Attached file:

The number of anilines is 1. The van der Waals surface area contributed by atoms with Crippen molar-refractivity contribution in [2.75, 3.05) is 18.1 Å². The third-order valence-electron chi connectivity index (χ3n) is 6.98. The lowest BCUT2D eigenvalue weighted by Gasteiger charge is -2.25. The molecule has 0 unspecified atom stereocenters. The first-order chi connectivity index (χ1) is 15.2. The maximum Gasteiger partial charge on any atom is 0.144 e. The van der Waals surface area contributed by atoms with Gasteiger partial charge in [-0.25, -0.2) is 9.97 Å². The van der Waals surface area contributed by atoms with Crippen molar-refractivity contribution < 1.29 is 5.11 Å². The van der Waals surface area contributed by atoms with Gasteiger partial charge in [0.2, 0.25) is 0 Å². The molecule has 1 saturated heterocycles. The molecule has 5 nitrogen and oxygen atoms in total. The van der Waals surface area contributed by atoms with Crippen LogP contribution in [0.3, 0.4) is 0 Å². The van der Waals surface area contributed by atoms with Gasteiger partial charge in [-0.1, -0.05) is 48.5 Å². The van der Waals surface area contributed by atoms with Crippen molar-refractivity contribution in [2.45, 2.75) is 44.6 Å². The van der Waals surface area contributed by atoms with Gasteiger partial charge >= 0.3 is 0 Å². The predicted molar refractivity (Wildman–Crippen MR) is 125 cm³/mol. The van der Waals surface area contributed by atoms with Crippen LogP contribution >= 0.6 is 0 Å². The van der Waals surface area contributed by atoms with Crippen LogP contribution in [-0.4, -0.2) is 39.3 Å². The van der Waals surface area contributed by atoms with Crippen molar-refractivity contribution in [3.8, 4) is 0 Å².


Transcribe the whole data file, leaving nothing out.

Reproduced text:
The number of anilines is 1. The van der Waals surface area contributed by atoms with Crippen molar-refractivity contribution in [2.75, 3.05) is 18.1 Å². The third-order valence-electron chi connectivity index (χ3n) is 6.98. The lowest BCUT2D eigenvalue weighted by Gasteiger charge is -2.25. The molecule has 0 unspecified atom stereocenters. The first-order chi connectivity index (χ1) is 15.2. The maximum Gasteiger partial charge on any atom is 0.144 e. The van der Waals surface area contributed by atoms with Gasteiger partial charge in [-0.25, -0.2) is 9.97 Å². The van der Waals surface area contributed by atoms with Crippen molar-refractivity contribution < 1.29 is 5.11 Å². The van der Waals surface area contributed by atoms with Gasteiger partial charge in [0.2, 0.25) is 0 Å². The molecule has 1 saturated heterocycles. The molecule has 5 nitrogen and oxygen atoms in total. The van der Waals surface area contributed by atoms with Crippen LogP contribution in [0.3, 0.4) is 0 Å². The van der Waals surface area contributed by atoms with Gasteiger partial charge in [-0.1, -0.05) is 48.5 Å². The van der Waals surface area contributed by atoms with Crippen molar-refractivity contribution in [2.45, 2.75) is 44.6 Å². The van der Waals surface area contributed by atoms with Gasteiger partial charge >= 0.3 is 0 Å². The predicted molar refractivity (Wildman–Crippen MR) is 125 cm³/mol. The van der Waals surface area contributed by atoms with Crippen LogP contribution >= 0.6 is 0 Å². The van der Waals surface area contributed by atoms with Crippen LogP contribution in [-0.4, -0.2) is 39.3 Å². The van der Waals surface area contributed by atoms with Crippen molar-refractivity contribution in [3.8, 4) is 0 Å².